23 Through faith, Moses, when he was born, was hidden three months by his parents, because they saw that he was a goodly child; and they feared not the king's commandment. 24 Through faith, Moses, when he grew up, refused to be called the son of Pharaoh's daughter; 25 choosing rather to suffer cruel treatment with the people of God, than to enjoy the pleasures of sin for a short time; 26 and esteeming the reproach of Christ* greater riches than the treasures of Egypt: for he had respect to the recompense of the reward.
the passover, and the sprinkling of the blood; that he who destroyed the first-born might not touch them.
* "such reproach as Christ endured." Newcome. "such reproach as the anointed of God endured." Im. Ver. "the reproach of Christ, or, the anointed." Gr. The Israelites are called Christs, or anointed, i. e. a chosen and favoured people, Psalm ev. 15; Hab. iii. 13.
a cloud of witnesses, let us also lay aside every weight, and the sin which easily entangleth us, 2 looking to Jesus, the leader on to faith, and also its perfecter; who, for the joy which was set before him, endured the cross, and despised its shame, and is seated at the right hand of the throne of God. 3 For consider him who endured such opposition of sinners to himself, lest ye be wearied, and faint in your minds.
4 YE have not yet resisted to blood, contending against sin: 5 and ye have forgotten the exhortation which speaketh to you as to sons, "My son, despise not the chastening of the Lord, nor faint when thou art rebuked by him: 6 for whom
nevertheless afterward it yield. eth the peaceable fruit of righteousness to those who have been exercised by it.
12 WHEREFORE lift up the hands which hang down, and strengthen the feeble knees; 13 and make straight paths for your eet, that the lame be not turned out of the way, but rather be healed. 14 Follow peace with all men; and the holiness, without which no shall see the Lord: 15 looking diligently lest any one fall short of the favour of God; lest any root of bitterness springing up trouble you, and by it many be defiled; 16 lest there be any fornicator, or any profane person, as Esau, who for one meal sold his birth-right. 17 For ye know the Lord loveth he correcteth, that afterward, when he desired and scourgeth every son whom to inherit the blessing, he was he receiveth." 7 If ye endure rejected: for he found no place chastisement, God dealeth with for change of mind in Isaac, you as with sons for what son though he earnestly sought it is he whom his father chasten- with tears. eth not? 8 But if ye be without chastisement, of which all others are partakers, then ye are spurious, and not lawful sons.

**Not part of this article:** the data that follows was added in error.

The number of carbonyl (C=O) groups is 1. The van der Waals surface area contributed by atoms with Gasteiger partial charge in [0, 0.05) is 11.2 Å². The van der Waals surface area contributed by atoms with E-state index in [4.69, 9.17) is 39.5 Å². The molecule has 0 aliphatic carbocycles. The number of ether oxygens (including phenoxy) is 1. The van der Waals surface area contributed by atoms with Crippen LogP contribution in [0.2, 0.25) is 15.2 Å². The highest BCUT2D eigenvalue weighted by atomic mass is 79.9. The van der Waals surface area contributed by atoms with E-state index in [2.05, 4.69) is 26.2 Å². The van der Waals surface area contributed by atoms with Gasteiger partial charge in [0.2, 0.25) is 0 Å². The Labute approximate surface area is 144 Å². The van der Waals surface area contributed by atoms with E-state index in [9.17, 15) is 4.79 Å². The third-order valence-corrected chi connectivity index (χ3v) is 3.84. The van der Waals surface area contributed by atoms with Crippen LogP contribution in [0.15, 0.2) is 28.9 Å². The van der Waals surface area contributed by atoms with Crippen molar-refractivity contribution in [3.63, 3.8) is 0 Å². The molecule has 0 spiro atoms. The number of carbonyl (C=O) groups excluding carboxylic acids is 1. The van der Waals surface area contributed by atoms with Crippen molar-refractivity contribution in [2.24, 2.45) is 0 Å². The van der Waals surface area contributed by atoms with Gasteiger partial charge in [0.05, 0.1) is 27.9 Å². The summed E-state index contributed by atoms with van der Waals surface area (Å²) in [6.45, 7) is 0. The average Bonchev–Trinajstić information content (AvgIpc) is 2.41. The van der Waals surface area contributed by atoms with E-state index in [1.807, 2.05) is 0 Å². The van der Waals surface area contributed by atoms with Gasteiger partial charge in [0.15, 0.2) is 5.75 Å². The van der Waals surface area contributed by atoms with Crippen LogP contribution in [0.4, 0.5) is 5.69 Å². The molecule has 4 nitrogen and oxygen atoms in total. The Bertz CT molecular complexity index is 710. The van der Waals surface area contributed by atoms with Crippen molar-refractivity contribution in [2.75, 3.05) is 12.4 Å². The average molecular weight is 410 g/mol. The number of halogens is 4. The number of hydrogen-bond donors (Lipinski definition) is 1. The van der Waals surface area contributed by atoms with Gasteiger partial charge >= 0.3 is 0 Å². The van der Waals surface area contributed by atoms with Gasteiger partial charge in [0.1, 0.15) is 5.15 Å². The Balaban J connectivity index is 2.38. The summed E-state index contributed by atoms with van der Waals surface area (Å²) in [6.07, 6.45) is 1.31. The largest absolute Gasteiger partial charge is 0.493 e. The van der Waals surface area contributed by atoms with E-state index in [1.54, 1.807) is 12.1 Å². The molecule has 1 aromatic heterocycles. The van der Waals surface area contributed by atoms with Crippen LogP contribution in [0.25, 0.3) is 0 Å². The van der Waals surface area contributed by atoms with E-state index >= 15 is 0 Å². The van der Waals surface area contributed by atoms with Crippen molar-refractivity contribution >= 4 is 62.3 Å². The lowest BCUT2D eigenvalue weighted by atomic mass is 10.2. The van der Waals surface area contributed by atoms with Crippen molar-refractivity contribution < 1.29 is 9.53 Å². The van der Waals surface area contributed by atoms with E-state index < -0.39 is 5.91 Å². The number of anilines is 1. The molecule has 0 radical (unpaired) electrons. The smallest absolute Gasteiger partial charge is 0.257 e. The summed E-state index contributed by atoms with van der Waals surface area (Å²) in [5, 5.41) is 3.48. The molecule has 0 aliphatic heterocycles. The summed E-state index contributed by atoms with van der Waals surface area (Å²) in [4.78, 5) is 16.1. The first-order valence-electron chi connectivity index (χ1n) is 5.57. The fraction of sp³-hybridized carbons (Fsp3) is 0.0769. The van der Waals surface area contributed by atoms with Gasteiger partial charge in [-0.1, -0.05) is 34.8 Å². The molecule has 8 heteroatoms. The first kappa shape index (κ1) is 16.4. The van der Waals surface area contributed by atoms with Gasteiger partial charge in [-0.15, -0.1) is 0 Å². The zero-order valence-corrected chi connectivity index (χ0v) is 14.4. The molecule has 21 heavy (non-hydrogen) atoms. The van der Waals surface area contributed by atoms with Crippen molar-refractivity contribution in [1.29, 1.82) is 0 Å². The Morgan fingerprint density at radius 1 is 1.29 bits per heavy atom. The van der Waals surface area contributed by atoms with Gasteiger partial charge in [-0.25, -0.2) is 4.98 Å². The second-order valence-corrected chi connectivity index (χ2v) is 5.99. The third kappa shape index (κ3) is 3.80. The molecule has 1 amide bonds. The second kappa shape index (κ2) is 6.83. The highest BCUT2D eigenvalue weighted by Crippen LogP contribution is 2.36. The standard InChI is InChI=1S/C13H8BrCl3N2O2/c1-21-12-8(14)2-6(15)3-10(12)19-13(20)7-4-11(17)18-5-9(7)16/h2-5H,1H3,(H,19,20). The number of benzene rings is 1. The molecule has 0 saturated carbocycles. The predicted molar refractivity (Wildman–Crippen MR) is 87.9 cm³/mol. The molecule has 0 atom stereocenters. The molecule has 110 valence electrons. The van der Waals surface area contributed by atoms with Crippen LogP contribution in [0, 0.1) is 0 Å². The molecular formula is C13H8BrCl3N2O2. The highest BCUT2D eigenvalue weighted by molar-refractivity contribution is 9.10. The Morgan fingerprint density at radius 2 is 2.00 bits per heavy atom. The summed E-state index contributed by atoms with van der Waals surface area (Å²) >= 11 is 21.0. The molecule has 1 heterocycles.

9 Have we then had fathers of our flesh, who corrected us, and we gave them reverence: and shall not we much rather be in subjection to the Father of spirits, and live? 10 For they indeed chastened us during a few days, as it seemed fit to them but He for our profit, that we might be partakers of his holiness. 11 Now no chastisement secmeth for the present to be joyous, but grievous:
18 For ye are not come near to the mount which might be touched, and which burned with fire, nor to blackness, and darkness, and tempest, 19 and to the blast of the trumpet, and to the sound of words; which sound those who heard, entreated that the word should not be spoken to them any more: 20 (for they could not bear what was commanded; "If even a beast touch the mountain, it shall be stoned;" 21 and [[so terrible was the sight, that]] Moses said, "I exceedingly fear and tremble:") 22 but
* Conj. " might [not] be touched." See v. 20.
ye are come✶ to Mount Sion, [ some have unknowingly enterand to the city of the living tained angels. 3 Remember God, the heavenly Jerusalem,† those who are in bonds, as if and to myriads of messengers bound with them; and those from God, 23 to the general who are cruelly treated, as beassembly and congregation of ing yourselves also in the bothe first-born that are enrolled dy. 4 Marriage is honourable in heaven, and to God the judge among all, and the bed undefilof all, and to righteous men ed: but fornicators and adulwho are made perfect, 24 and terers God will condemn. to Jesus the mediator of the new covenant, and to the blood of sprinkling, which speaketh a better thing than that of Abel.
5 Let your manner of life be without covetousness. Be content with such things as ye have for God himself hath said, "I will never leave thee, nor utterly forsake thee." 6 So that we may boldly say, Lord is my helper, and I will not fear what man can do to me." 7 Remember those who preside over you, who spake to you the word of God: whose faith imitate, considering the end of their behaviour.